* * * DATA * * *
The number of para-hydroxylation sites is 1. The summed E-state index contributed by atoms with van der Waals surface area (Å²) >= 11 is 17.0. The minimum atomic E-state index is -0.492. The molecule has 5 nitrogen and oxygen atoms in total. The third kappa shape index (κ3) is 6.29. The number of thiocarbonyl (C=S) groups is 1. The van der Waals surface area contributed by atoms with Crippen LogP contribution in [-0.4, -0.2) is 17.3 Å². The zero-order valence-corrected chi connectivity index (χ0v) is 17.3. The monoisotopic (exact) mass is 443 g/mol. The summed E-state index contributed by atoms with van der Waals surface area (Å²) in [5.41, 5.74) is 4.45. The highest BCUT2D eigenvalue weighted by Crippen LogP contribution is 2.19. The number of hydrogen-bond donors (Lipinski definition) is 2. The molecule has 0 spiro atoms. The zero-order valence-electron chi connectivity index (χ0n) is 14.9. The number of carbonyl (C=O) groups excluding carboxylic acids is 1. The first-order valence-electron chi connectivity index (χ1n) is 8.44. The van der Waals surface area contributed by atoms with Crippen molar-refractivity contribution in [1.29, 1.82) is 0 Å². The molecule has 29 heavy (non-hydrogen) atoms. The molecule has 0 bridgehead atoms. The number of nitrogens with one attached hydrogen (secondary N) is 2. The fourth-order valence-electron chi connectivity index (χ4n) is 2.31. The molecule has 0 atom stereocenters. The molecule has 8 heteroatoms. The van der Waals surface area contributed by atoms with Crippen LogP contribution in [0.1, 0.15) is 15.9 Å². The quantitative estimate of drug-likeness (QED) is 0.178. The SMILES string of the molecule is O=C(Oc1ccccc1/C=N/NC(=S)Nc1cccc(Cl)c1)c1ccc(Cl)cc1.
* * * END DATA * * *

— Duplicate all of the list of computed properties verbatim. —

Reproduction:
The number of para-hydroxylation sites is 1. The summed E-state index contributed by atoms with van der Waals surface area (Å²) >= 11 is 17.0. The minimum atomic E-state index is -0.492. The molecule has 5 nitrogen and oxygen atoms in total. The third kappa shape index (κ3) is 6.29. The number of thiocarbonyl (C=S) groups is 1. The van der Waals surface area contributed by atoms with Crippen LogP contribution in [-0.4, -0.2) is 17.3 Å². The zero-order valence-corrected chi connectivity index (χ0v) is 17.3. The monoisotopic (exact) mass is 443 g/mol. The summed E-state index contributed by atoms with van der Waals surface area (Å²) in [5.41, 5.74) is 4.45. The highest BCUT2D eigenvalue weighted by Crippen LogP contribution is 2.19. The number of hydrogen-bond donors (Lipinski definition) is 2. The molecule has 0 spiro atoms. The zero-order valence-electron chi connectivity index (χ0n) is 14.9. The number of carbonyl (C=O) groups excluding carboxylic acids is 1. The first-order valence-electron chi connectivity index (χ1n) is 8.44. The van der Waals surface area contributed by atoms with Crippen molar-refractivity contribution in [1.29, 1.82) is 0 Å². The molecule has 29 heavy (non-hydrogen) atoms. The molecule has 0 bridgehead atoms. The number of nitrogens with one attached hydrogen (secondary N) is 2. The fourth-order valence-electron chi connectivity index (χ4n) is 2.31. The molecule has 0 atom stereocenters. The molecule has 8 heteroatoms. The van der Waals surface area contributed by atoms with Crippen LogP contribution in [0.1, 0.15) is 15.9 Å². The quantitative estimate of drug-likeness (QED) is 0.178. The SMILES string of the molecule is O=C(Oc1ccccc1/C=N/NC(=S)Nc1cccc(Cl)c1)c1ccc(Cl)cc1.